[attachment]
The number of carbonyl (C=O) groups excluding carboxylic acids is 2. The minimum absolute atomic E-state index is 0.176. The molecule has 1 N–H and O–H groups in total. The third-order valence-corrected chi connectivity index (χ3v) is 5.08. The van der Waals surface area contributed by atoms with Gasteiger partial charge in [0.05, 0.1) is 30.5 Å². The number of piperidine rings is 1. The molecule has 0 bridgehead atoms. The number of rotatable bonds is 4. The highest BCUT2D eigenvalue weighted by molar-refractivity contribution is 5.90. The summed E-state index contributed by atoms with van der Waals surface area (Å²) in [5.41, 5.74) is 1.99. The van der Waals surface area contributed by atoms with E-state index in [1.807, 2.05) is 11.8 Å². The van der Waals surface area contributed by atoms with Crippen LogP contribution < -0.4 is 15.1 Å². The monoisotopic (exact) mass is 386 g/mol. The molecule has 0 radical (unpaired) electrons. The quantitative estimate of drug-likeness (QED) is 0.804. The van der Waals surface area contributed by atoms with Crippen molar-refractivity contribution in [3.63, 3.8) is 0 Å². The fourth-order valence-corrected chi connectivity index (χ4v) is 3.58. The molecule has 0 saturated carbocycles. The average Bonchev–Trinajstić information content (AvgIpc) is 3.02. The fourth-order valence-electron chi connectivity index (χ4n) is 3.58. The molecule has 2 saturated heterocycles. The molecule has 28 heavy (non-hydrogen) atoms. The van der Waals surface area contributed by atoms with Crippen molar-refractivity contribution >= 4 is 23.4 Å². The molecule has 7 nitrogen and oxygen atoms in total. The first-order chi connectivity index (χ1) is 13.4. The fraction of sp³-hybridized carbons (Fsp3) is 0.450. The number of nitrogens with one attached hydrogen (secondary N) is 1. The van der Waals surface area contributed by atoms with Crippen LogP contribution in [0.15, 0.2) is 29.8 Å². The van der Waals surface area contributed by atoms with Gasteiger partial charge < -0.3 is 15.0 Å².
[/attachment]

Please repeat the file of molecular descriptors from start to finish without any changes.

The number of carbonyl (C=O) groups excluding carboxylic acids is 2. The minimum absolute atomic E-state index is 0.176. The molecule has 1 N–H and O–H groups in total. The third-order valence-corrected chi connectivity index (χ3v) is 5.08. The van der Waals surface area contributed by atoms with Gasteiger partial charge in [0.05, 0.1) is 30.5 Å². The number of piperidine rings is 1. The molecule has 0 bridgehead atoms. The number of rotatable bonds is 4. The highest BCUT2D eigenvalue weighted by molar-refractivity contribution is 5.90. The summed E-state index contributed by atoms with van der Waals surface area (Å²) in [5.41, 5.74) is 1.99. The van der Waals surface area contributed by atoms with E-state index in [1.807, 2.05) is 11.8 Å². The van der Waals surface area contributed by atoms with Crippen LogP contribution < -0.4 is 15.1 Å². The monoisotopic (exact) mass is 386 g/mol. The molecule has 0 radical (unpaired) electrons. The quantitative estimate of drug-likeness (QED) is 0.804. The van der Waals surface area contributed by atoms with Crippen molar-refractivity contribution in [3.63, 3.8) is 0 Å². The fourth-order valence-corrected chi connectivity index (χ4v) is 3.58. The molecule has 0 saturated carbocycles. The average Bonchev–Trinajstić information content (AvgIpc) is 3.02. The fourth-order valence-electron chi connectivity index (χ4n) is 3.58. The molecule has 2 saturated heterocycles. The molecule has 28 heavy (non-hydrogen) atoms. The van der Waals surface area contributed by atoms with Crippen molar-refractivity contribution >= 4 is 23.4 Å². The molecule has 7 nitrogen and oxygen atoms in total. The first-order chi connectivity index (χ1) is 13.4. The fraction of sp³-hybridized carbons (Fsp3) is 0.450. The number of nitrogens with one attached hydrogen (secondary N) is 1. The van der Waals surface area contributed by atoms with Crippen LogP contribution in [0.15, 0.2) is 29.8 Å². The van der Waals surface area contributed by atoms with Gasteiger partial charge < -0.3 is 15.0 Å².